Lima, Peru (AP) — He was last person to see two young women alive — one in Aruba, one in Peru exactly five years later, police say. Joran van der Sloot was caught in a taxi Thursday, several days drive and a country away from the Lima hotel room where the second woman was found face down with a broken neck.
A fixture on TV true-crime shows after Natalee Holloway's disappearance in Aruba, the 22-year-old Dutchman did not speak or even turn his head when photographers shouted his name as Chilean police officers escorted him, without handcuffs, into a Santiago police office for questioning.
Aruban authorities didn't prosecute van der Sloot even after he was caught on video saying he had asked a friend to dump Holloway's body. The Alabama woman's family was outraged by how Aruban authorities handled the case, and now the family of another young woman wants to make sure they get justice.
"This isn't a coincidence, this murder," Stephany Flores' anguished father, Lima entertainment impresario Ricardo Flores, told reporters after van der Sloot's arrest.
Van der Sloot was arrested the same day he was charged in Alabama with trying to extort $250,000 in return for giving the location of Holloway's body and describing the circumstances of Holloway's death. Federal prosecutors did not say who was allegedly extorted, but filed a sworn statement saying that van der Sloot got a partial payment of $15,000 wired to a Netherlands bank.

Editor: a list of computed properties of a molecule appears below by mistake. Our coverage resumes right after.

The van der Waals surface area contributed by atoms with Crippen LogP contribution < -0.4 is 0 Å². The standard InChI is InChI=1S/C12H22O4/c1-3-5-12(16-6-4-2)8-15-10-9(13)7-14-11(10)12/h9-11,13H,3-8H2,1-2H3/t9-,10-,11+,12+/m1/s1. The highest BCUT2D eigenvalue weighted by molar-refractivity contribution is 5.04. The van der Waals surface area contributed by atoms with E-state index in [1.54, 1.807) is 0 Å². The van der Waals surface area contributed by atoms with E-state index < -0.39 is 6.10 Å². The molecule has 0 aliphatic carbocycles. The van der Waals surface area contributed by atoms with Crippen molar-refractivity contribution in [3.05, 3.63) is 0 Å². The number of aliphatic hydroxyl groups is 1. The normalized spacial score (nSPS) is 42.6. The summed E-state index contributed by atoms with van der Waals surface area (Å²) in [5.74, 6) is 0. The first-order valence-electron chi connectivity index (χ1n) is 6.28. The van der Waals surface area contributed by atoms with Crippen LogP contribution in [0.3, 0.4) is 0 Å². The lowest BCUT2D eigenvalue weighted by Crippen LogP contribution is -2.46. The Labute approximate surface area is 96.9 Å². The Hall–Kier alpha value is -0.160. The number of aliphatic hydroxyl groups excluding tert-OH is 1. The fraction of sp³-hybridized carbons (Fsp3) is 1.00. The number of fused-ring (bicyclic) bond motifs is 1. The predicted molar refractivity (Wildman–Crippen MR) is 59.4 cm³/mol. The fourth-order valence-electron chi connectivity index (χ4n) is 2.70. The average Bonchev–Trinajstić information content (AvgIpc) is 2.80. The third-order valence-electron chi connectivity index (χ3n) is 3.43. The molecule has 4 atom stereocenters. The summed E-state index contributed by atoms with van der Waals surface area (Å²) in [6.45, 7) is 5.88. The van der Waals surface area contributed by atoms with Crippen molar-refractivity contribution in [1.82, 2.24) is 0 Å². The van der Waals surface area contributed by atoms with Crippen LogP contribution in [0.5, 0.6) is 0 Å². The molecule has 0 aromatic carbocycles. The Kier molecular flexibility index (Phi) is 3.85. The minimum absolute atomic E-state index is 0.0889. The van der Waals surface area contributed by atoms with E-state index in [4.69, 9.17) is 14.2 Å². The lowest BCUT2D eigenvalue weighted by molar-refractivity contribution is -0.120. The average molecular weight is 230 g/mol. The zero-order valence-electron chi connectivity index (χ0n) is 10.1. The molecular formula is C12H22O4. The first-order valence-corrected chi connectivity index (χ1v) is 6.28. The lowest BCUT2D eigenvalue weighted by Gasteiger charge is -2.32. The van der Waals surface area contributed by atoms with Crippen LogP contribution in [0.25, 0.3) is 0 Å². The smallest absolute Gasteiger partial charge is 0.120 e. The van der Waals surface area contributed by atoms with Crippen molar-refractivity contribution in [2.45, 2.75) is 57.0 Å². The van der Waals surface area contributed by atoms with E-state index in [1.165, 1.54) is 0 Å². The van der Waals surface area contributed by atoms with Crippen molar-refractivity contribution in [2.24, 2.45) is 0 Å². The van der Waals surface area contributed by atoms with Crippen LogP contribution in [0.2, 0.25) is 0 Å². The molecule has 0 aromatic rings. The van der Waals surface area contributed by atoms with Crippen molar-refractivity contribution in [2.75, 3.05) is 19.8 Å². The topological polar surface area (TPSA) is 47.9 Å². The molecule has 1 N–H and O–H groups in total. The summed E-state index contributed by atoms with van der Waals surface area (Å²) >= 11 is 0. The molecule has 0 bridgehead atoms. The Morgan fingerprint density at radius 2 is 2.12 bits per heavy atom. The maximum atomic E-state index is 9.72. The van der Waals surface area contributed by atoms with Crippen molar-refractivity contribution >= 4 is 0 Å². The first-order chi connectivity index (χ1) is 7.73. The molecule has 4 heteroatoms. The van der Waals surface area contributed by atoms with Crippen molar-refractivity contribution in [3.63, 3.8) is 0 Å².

His daughter's neck was broken Sunday in a hotel room registered to van der Sloot, who police believe met the 21-year-old University of Lima business student for the first time the previous night at a nearby casino. Her body was found by a maid late Tuesday.
Flores, a 48-year-old former race car driver and sometime politician, called on authorities to immediately bring van der Sloot to Peru to face justice.
"It's not just about my daughter," he said. "There's a matter pending in Aruba and we don't know how many more remain unpunished."
Stephany Flores was fully clothed and there were no signs she had been sexually abused, the chief of Peru's criminal police, Gen. Cesar Guardia, told The Associated Press.